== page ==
Aphrodite in Ruins

by Lillian Ann Slugocki


It's been five years since my last fuck.


He was a former pilot from the Israeli army, with blue eyes. I met him at a coffee shop on Bleecker Street.  It was a Craigslist thing.  Not romance.  Not initially. He needed an editor for his Yale dissertation; the shifting borders between criminal justice and the Internet.  But the sex was inevitable. He was six two.  I was blond.  I don't think we liked each other very much, but that wasn't important.  

I'd spent the last ten yeas of my life as a single women in New York City. And that is a carnival of sex and love of epic proportions.  Its not recommended for the faint of heart.  But I was on a mission.  Other people may have bought into the stereotype that I was fragile, slutty, looking for love, looking for marriage. But that was not how I operated.  I could be my own person.  I could be out to have fun.  I could sleep with you, go home that night, and never call you again.  I'm not saying that it wasn't lonely from time to time. 


He'd call me in the middle of day.  Ask me if I wanted to “get a coffee.”  I'd play along and say, “Sure, why not.” He'd jump on a train at NYU, and I'd meet him at my Starbucks.  We'd walk back to my place.  Fuck from the instant we walked in the door.  And then he'd go back to his library carrel on the 5th floor.  I'd edit another twenty or so pages, email it to him.   Or he'd call and say, “I'm done, you want to get a drink,” which like coffee, was code for fucking, but more insistent.  That was my cue to hop in a cab, and meet him in the West Village. But also kind of hating him and myself the whole time.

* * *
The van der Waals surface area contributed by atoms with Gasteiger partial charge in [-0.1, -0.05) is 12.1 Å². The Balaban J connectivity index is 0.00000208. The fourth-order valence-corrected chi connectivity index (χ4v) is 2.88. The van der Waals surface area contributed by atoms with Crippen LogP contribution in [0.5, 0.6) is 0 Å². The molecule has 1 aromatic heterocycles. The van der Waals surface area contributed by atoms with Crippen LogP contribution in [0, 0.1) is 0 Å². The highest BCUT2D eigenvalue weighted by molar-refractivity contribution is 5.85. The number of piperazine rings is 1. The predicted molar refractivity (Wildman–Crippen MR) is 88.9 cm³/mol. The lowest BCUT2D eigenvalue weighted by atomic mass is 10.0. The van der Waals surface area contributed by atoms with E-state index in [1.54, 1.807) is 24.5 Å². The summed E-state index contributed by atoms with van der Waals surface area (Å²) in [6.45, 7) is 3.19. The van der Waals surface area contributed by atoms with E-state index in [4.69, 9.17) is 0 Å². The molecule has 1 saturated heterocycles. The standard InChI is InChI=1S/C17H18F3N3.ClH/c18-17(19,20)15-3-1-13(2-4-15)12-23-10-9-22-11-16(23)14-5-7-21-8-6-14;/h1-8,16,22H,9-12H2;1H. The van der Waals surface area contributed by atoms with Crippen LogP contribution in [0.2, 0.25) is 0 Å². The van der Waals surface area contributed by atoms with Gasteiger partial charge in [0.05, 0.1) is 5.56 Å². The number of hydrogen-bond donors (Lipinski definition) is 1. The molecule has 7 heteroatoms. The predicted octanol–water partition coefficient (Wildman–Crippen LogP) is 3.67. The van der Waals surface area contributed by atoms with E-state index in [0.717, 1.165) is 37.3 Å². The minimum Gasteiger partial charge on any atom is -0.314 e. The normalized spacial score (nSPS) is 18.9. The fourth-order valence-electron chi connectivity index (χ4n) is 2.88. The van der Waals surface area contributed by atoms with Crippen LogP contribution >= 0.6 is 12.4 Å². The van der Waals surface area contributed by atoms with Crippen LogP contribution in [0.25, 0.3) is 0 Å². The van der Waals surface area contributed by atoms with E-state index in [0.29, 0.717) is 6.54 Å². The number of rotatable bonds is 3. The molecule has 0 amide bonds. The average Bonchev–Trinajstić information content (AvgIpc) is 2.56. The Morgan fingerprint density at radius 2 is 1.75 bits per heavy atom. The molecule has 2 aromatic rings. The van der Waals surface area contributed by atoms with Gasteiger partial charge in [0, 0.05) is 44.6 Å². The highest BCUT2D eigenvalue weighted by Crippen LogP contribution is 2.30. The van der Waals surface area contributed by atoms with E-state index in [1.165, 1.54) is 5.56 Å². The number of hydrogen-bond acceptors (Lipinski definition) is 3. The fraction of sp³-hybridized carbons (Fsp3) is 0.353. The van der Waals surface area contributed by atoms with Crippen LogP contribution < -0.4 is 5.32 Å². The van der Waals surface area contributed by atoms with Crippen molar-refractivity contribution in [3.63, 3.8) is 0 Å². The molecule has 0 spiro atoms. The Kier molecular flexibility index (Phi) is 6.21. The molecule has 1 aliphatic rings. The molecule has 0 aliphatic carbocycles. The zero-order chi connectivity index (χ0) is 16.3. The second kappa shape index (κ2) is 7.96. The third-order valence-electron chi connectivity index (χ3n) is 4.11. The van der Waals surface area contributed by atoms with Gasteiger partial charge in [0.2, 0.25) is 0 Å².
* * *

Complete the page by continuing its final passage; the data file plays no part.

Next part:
We favored the tiny little dive bars on West Fourth Street.  The one's housed in decrepit 19th century townhouses, painted blue or pink.  A little neon sign, almost hidden in the shadows, then, a sharp flight of stairs leading to a lower level. Inside and it was 1955 all over again.  Old school cocktail shakers, wooden bar, turquoise banquettes, and place mats with drinks like Tom Collins and the Grasshopper.  We stayed at the bar.  I drank vodka, but he, a bit of a pussy, drank white wine. 


We loved to talk about why we shouldn't be fucking because we worked together. That his dissertation was serious business. One night at Lucky's, he said, “What if you don't go as good a job because you're pissed at me? And I said, “What if you're overly critical of my edits because you're pissed at me?”  Then he pulled my bar stool closer, and tried to kiss me.  I  pushed it back, said, “I'm serious.  It's unprofessional.”  He'd say, “Ok, ok.  No more fucking until we're done.”  That was the end of it.  Until we stood on the corner of Seventh Avenue and Christopher Street, and he shoved me up against a store window, and kissed me. 


But sometimes, I'd meet him, and he would be all moody and sullen and not wanting to fuck for real. And I'd be very charming and flirtatious, and try to get him to smile, but I never could.  And other times, we'd meet, and I'd be all moody and sullen, and not wanting to fuck for real.  And he'd try the same tactics.  Which also never worked.  There wasn't too much I liked about him except his body and his brain, and I think he would say the same about me. 


And of course I had no idea that this was going to be my last fuck for five years.  I might've done things a bit differently.  The last time, in particular, he was zipping up, on his way back to the library.  The same daytime routine. I lay there on the bed, the white sheets draped over my body, the bright afternoon, as he talked about the particular intricacies of using real time policing methods with online crime.  And as he was talking, for no apparent reason, I didn't hate him anymore.  I just hated myself.